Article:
The one with the Loch Ness monster as a guest star

Patricia Wentworth, Fear by Night (1934)

The name of Patricia Wentworth features high in the lists of what Miss Marple’s fans are supposed to enjoy, so I had to try it sooner or later. Mr. S. borrowed this mystery at the library at random, and I understand that this book is not the typical Patricia Wentworth’s fare. Let’s just say it was a bad pick.

Do we need to tell more? I guess so, but I’ll be brief.

The plot in a nutshell: girl without money and connections cannot marry boy without money. Girl seeks job, boy disapproves. (this being the 1930s, girl still does what she wants, but the bottom line still proves that she’d better listen to boy). Girl actually is an heiress, but doesn’t know. Job proves to be a treacherous trap to prevent girl from getting inheritance money. Boy finds out and rescues girl. Baddies are punished. Girl and boy marry. The end. Setting = Scotland, its fog, islands, deserted cottages, old women with a heavy accent and… lake monster.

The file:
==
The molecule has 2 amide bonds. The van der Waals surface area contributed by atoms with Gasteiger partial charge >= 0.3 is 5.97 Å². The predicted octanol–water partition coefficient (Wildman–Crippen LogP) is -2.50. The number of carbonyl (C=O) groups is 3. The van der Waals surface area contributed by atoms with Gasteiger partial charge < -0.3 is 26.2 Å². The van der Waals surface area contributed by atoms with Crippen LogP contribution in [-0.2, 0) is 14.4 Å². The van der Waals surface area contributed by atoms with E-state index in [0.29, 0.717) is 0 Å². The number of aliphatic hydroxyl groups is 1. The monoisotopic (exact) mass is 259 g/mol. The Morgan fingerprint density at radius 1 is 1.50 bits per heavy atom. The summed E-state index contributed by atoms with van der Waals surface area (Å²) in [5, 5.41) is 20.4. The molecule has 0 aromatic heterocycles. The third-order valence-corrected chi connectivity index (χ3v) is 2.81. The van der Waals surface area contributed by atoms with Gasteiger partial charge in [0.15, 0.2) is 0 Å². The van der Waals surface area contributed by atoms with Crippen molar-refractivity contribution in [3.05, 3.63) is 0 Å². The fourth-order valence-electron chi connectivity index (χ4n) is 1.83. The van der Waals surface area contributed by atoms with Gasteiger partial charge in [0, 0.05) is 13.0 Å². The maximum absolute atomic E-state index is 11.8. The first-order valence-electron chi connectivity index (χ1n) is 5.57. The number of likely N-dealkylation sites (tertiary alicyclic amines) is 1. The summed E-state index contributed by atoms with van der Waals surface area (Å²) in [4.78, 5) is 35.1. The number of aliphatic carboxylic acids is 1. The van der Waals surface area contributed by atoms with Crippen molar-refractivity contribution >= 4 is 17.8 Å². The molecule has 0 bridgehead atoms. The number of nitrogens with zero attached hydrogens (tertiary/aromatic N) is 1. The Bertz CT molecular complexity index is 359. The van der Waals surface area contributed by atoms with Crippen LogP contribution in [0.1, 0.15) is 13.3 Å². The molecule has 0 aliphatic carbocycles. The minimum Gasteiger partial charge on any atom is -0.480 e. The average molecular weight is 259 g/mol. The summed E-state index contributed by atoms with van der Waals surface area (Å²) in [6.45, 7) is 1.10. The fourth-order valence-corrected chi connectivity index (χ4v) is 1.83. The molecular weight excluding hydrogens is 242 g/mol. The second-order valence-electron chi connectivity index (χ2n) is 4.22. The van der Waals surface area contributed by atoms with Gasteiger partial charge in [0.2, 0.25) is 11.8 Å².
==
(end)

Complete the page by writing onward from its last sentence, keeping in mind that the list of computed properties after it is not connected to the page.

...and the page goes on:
I’m sorry for the spoiler, but I foremost want to warn you against a rather dull book that will waste a few precious hours of your time. I’m sure there are better Patricia Wentworth’s books out there. The interactions between the girl and the boy are rather sweet, but also awfully bourgeois. The girl is supposed to be scared by the eerie atmosphere, but for me it didn’t work because she wasn’t consistent and the fear was simply not there. She is plucky and decisive at the beginning of the book, but in the end she still needs her prince charming. It definitely helped to imagine a black-and-white movie star of the 1920s like Mary Pickford with exaggerated eye-rolls and expressive hand gestures in a silent movie. But when you think of the heroines of the 1930s, little Ann Harding is a pale comparison to the likes of Jean Harlow, Bette Davis, or Norma Shearer, who were a lot more assertive and seductive.


3 thoughts on “The one with the Loch Ness monster as a guest star

  1. EVERY SINGLE TIME, literally every single time someone talks about a Patricia Wentworth book, I have some period of time in which I think they’re talking about Patricia Highsmith, and I feel that I have totally misunderstood what Patricia Highsmith is even about. NOPE. Two different ladies.

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